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If I live to be a hundred, I will never forget the vile sickness that consumed me when I smoked my last cigarette.
I was in my garden, doubled over, trying to suck the smoke into my lungs between deep, violent coughs which tore at my chest and expelled huge, filthy phlegm bombs out across the floor.
One small drag, one huge cough…
…Another small drag, another disgusting blob splatting out, feeling as though the very lining of my lungs were being dragged up through my throat and propelled out of my spit-soaked mouth.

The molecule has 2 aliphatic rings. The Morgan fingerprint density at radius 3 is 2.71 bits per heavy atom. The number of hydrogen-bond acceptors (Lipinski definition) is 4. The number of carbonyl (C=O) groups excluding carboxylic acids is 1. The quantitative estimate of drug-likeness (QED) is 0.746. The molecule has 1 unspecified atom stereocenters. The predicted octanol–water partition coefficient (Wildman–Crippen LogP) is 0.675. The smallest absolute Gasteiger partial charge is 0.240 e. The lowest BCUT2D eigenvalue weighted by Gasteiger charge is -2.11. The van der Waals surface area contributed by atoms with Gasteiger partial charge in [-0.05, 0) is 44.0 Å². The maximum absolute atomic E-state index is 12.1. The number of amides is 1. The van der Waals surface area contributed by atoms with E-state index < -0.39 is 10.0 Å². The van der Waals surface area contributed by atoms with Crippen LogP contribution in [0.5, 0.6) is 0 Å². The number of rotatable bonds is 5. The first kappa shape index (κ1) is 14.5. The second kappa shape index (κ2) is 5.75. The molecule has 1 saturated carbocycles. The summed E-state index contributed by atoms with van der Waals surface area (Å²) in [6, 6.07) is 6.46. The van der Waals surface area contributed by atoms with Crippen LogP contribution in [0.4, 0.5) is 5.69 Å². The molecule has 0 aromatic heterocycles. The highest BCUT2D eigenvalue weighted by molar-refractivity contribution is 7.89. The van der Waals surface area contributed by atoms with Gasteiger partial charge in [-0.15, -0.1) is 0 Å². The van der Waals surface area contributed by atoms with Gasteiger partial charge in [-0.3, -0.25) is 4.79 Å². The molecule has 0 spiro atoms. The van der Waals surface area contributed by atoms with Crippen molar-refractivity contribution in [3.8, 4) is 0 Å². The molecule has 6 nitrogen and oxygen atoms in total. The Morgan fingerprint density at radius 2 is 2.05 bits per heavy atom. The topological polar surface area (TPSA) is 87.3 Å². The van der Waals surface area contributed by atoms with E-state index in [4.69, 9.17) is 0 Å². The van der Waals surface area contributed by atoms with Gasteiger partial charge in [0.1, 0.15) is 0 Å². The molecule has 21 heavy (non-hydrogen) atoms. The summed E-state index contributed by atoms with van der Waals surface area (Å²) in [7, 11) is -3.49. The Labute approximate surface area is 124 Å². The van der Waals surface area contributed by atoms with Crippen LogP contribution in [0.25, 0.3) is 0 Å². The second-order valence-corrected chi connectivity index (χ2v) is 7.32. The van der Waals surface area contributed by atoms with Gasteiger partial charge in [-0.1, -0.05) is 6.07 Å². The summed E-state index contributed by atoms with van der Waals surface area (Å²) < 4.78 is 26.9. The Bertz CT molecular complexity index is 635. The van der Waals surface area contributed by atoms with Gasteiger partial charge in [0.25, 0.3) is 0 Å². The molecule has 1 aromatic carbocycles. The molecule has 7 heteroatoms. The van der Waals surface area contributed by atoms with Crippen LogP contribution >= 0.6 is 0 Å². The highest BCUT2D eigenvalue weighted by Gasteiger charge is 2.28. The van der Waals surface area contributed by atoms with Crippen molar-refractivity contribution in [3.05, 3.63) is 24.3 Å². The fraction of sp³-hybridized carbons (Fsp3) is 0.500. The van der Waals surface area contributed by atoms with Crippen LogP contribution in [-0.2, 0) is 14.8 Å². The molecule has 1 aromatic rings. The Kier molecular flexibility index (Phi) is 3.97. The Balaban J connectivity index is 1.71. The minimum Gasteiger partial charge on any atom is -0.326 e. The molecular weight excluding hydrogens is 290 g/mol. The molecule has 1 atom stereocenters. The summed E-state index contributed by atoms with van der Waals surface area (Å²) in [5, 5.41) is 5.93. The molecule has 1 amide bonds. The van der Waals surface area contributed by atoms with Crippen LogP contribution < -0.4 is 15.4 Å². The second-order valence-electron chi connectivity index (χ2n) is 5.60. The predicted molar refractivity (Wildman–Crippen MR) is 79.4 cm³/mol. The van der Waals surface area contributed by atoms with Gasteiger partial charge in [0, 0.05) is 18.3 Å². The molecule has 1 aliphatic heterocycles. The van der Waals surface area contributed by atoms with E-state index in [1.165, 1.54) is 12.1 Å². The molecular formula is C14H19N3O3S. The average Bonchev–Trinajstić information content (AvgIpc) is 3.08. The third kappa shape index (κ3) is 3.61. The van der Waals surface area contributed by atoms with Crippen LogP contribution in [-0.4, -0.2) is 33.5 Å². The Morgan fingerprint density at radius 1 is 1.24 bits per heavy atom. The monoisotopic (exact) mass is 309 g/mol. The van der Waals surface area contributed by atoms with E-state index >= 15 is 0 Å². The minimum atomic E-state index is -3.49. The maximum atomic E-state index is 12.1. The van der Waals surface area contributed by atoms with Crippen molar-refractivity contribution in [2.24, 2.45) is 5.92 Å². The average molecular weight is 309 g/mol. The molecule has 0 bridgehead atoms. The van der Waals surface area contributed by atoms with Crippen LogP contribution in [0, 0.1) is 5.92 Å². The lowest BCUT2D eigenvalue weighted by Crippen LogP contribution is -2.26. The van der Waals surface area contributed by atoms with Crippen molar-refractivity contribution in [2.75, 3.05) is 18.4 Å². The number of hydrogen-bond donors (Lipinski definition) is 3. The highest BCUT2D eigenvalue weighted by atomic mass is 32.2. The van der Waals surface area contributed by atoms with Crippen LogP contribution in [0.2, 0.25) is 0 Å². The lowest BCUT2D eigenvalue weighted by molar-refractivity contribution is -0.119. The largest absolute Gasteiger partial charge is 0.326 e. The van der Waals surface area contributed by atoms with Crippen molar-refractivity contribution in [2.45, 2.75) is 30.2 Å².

I tried again, another drag.
This time, I hurled vomit all over the patio floor, then stumbled backwards, collapsing against the flynet screen, still doubled over, face flush red and eyes watering, gasping for air.
I extinguished that cigarette after three failed, miserable drags, then -and I’m not ashamed to admit this- I cried.
At first, I cried because I was overwhelmed by what an extremely brutal reaction I’d just experienced to something I’d done thousands of times before.
Then I cried for another reason.
I cried because of the absolute, crystal clear certainty of my realisation:
I HAVE TO DO THIS. I want to see my beautiful daughters marry.
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